Wednesday, July 22, 2015

Root Lab Summer 2015

Here is an introduction to who's who in the Root Lab this summer:
You already heard previously about me and how I work on ash tree dynamics and the impact/recovery from emerald ash borer beetles.
Ash Seedling By: RHK

Emerald Ash Borer Beetle By: KSK
Christian Nordal is analyzing roadside variables that influence bat species richness, diversity, and composition.  This is an extension of what Jessica S. was previously investigating. 
Little Brown Bat By: USFWS
Sara Zaleski is analyzing environmental factors that affect avian presence in roadside agricultural ditches.  Look for her thesis soon!
Great Blue Heron By: USFWS
Amanda Martin examined species diversity, richness, and spatial patterns of herpetofauna in the Oak Openings Preserve Metropark near Swanton, OH.
N. Leopard Frog By: DWH
Matt Cross is researching the spatial ecology of Eastern box turtles in the Oak Openings Region.
Eastern box turtle By: J. Lynch, NPS

Wednesday, July 1, 2015

An Introduction to the Emerald Ash Borer Beetle

     The emerald ash borer beetle (EAB)(Agrilus planipennis) has been an invasive pest species to Ohio for a number of years and has spread to many other states.  It has made such an impact that many people already know what it is and why it is bad.  Just in case you don't remember, EAB is a beetle from Asia that made its way to Detroit and had become a problem because it only targets ash trees (Fraxinus species) to survive.  Our ash trees were not ready to handle EAB and most of them have died in our area.  For more information on EAB see this website:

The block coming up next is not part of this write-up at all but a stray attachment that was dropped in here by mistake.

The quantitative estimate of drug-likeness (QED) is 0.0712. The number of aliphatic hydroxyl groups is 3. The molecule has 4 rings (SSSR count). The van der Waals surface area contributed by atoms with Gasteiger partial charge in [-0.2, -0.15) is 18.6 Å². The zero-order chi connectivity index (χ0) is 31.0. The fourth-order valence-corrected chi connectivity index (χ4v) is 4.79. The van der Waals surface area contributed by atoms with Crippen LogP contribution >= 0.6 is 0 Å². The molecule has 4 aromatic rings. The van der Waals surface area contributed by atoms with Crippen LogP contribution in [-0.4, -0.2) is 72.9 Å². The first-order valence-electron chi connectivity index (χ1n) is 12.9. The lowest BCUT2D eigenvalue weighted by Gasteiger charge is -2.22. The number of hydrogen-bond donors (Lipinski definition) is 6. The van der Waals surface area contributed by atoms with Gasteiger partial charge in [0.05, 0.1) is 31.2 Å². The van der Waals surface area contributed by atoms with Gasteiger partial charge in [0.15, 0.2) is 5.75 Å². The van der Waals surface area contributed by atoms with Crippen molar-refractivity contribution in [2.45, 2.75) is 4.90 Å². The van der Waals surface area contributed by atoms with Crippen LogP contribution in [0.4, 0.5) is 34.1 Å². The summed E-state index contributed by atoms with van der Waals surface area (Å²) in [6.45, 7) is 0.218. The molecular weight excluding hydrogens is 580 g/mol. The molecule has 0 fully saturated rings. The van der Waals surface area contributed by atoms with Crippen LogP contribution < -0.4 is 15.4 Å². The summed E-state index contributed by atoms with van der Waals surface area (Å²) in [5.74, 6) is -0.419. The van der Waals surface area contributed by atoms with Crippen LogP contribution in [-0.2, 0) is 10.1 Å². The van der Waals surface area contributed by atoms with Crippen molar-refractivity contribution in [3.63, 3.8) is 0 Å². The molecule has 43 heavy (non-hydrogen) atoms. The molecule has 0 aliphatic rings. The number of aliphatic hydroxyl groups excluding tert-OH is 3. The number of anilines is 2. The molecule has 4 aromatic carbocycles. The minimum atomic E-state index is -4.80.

I (Rachel K) had been working for a number of summers as a forest technician, collecting data in the NW Ohio area for the USDA Forest Service on EAB and ash trees. This research has been headed by Dr. Kathleen Knight at the Forest Service and if your interested in any of her publications you can find them here: KS Knight Publications
I'm now starting my research towards a PhD and looking to further our knowledge on the recovery of areas hit by EAB. I have first started work with Dr. Root and Dr. Knight on creating a computer model that estimates the ash tree populations expected survival based on ash surveys in the NW Ohio area.  There are still ash trees alive in this area, but most are young and small.  I hope to find out how many are still out there and what there chances are of survival.

Chevrolet wants to help save bats

Check out this article on how the makers of Chevy Volt want to take its old parts and make it into bat houses! Chevrolet helps flying mammals